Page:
Dryness, sensitivity, and oiliness of the skin are results of an imbalanced pH level.
| Aug 21, 2017 @ 00:11 | Skincare |
For most people, leading a balanced lifestyle ranks high on each New Year’s resolution list. More often than not, many focus solely on balancing external factors such as work, stress and personal life. A balance within the body and skin, also known as pH, is crucial to maintaining overall wellness.
If you have ever wondered why some products cause your skin to become irritated, red, or break out, the pH balance of your skin could be a factor. Read on to find out the causes and how an unbalanced skin pH can be resolved.
Add healthy, clear, and balanced skin to your wish list this year!
What exactly is pH? pH stands for potential for hydrogen. It is used to denote the acidic – alkaline ratio of a subject, based on a scale from 1 (the most acidic) to 14 (the most alkaline).
Image via: ww.eraorganics.com/
The skin has a protective layer called the acid mantle which is made up of sebum, lactic and amino acids from sweat. It is responsible for retaining moisture while resisting germs, bacteria, pollution and other environmental aggressors. For the skin to be fully protected by the acid mantle, it needs to be maintained at a balanced pH level.
Ideally, the skin’s pH level should be between 5.0 to 5.5 – which is just slightly acidic. In a scientific report published by the US National Library of Medicine, skin with pH values below 5.0 is in a better condition than skin with pH values above 5.0. The skin’s barrier function and moisturisation perform better when the skin is just slightly acidic.
A healthy acid mantle helps to achieve a desirable pH for the skin to absorb skincare products. The slight acidity also helps fight off bacteria - resulting in even healthier and more radiant skin tone and texture.
Inversely, the acid mantle will be broken down gradually if the skin’s pH levels are put off balance. Due to the cracks in the acid mantle, the skin will be less resistant to bacteria and other harmful environmental elements. Sebum secretion and moisture levels will also be affected as well due to the lack of a protective barrier - which could increase the occurrence of breakouts and infections.
If your skin is on the Alkaline side
It is most likely you are experiencing dry, dull and flaky skin. Dehydrated skin are more prone to showing signs of pre mature aging such as wrinkles, and UV damage. An overly alkaline skin pH may cause the skin to have dry patches, and in more severe cases, eczema and psoriasis.
If your skin is on the Acidic side
It is likely that you are experiencing oily and clogged skin with large and visible pores. More often than not, those with this skin type tend to over wash their face which leads to dehydrated and sensitive skin. An overly acidic skin pH may also manifest itself in a sensitive, irritation prone - complexion.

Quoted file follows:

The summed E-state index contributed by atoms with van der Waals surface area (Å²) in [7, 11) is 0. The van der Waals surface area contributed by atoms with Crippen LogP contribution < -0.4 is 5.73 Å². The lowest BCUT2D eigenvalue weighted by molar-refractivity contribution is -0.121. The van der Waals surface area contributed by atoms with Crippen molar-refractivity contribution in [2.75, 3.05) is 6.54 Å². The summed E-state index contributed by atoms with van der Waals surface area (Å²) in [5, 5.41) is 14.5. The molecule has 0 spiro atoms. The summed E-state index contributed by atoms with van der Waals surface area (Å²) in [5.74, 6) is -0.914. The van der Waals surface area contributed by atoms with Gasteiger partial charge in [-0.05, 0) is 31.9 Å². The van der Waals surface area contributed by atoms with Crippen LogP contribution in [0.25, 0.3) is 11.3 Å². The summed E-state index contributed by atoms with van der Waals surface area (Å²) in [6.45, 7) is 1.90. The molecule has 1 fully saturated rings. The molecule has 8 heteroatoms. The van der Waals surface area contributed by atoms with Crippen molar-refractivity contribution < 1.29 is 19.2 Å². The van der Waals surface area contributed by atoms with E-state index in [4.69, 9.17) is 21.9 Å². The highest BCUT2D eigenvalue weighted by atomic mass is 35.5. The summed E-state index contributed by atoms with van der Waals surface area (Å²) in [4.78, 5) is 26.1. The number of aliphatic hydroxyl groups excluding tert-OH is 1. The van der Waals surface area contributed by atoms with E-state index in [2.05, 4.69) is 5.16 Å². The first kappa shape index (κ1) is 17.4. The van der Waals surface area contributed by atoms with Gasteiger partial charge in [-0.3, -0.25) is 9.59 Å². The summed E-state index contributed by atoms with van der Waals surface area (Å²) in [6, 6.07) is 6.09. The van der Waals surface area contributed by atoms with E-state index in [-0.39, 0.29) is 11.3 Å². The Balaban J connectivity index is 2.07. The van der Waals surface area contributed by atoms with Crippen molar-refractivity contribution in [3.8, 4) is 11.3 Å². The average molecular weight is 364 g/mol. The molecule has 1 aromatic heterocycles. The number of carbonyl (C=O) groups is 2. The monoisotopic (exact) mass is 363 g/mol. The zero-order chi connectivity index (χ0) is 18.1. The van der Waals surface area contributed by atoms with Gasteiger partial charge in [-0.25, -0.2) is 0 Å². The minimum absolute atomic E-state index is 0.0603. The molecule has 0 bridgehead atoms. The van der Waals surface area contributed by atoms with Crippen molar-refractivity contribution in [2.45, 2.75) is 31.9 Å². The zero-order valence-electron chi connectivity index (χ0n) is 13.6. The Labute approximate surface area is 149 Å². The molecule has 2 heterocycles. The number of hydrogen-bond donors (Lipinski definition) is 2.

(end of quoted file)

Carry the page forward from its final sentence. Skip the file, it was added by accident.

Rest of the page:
Don’t worry, its not has hard as you think!
Step 1 – Assess your skin
An assessment must be made to determine the current pH level of the skin. You may do a DIY home version simply by looking in the mirror, and observing the skin’s texture by referring to the section above.
While physical observance of the skin texture provides a brief gauge on the skin’s pH level, the most accurate assessment is still through the use of a skin analysis machine. These machines are designed to detect and provide a specific pH reading.
A high pH level reading indicates that the skin is dry
Step 2 – Cleanse
The next step is to use skincare products that are suited to balance the skin’s pH level. Start off with a cleanser that is suitable for your skin. Since the skin is naturally slightly acidic, go for neutral or slightly acidic cleansers.
A good rule of thumb is to avoid harsh soaps and cleansers that have an alkaline pH. Soaps that have an alkaline pH level often leave the skin tight, itchy and dry. Avoid cleansers that contain Sodium Lauryl Sulfate, Ammonium Lauryl Sulfate, or Parabens.
To gain a more in-depth understanding of what ingredients are best suited for your skin type, read our previous article here.
Step 3 – Tone
After cleansing, the skin will not be at the optimal 5.5 pH level. This is where toners are essential to your skincare routine. It helps regulate the slightly alkaline skin after washing, prepping it to absorb all the serums, moisturizers and creams after.
Avoid letting your expensive creams and serums go to waste by ensuring your skin is at its optimal pH level!
Step 4 - A healthy diet!
As the old adage goes “You are what you eat”, it is important to remember to be well hydrated throughout the day and have a well-balanced diet that is rich in antioxidant foods like leafy vegetables, low sugar fruits, nuts, and grains. It is advisable to avoid caffeine and alcohol as it dehydrates the body.
However, for caffeine lovers who need their morning cuppa, try drinking 1 cup of water for every cup of caffeine beverage intake. It is just as important to maintain an internal pH in the body as it directly affects the skin’s pH level.
You might be surprised how much these little, inexpensive tweaks can help get your skin back on track!
Curious to find out if your skin’s pH level is balanced? Carragheen is extending a complimentary skin analysis for our beloved readers.
You may also choose to take a step closer to achieving a balanced skin pH with our facial treatments. First time facial customers get to enjoy 30% off your first facial with us!
Simply drop us a call at 6222 3376 and book your appointment!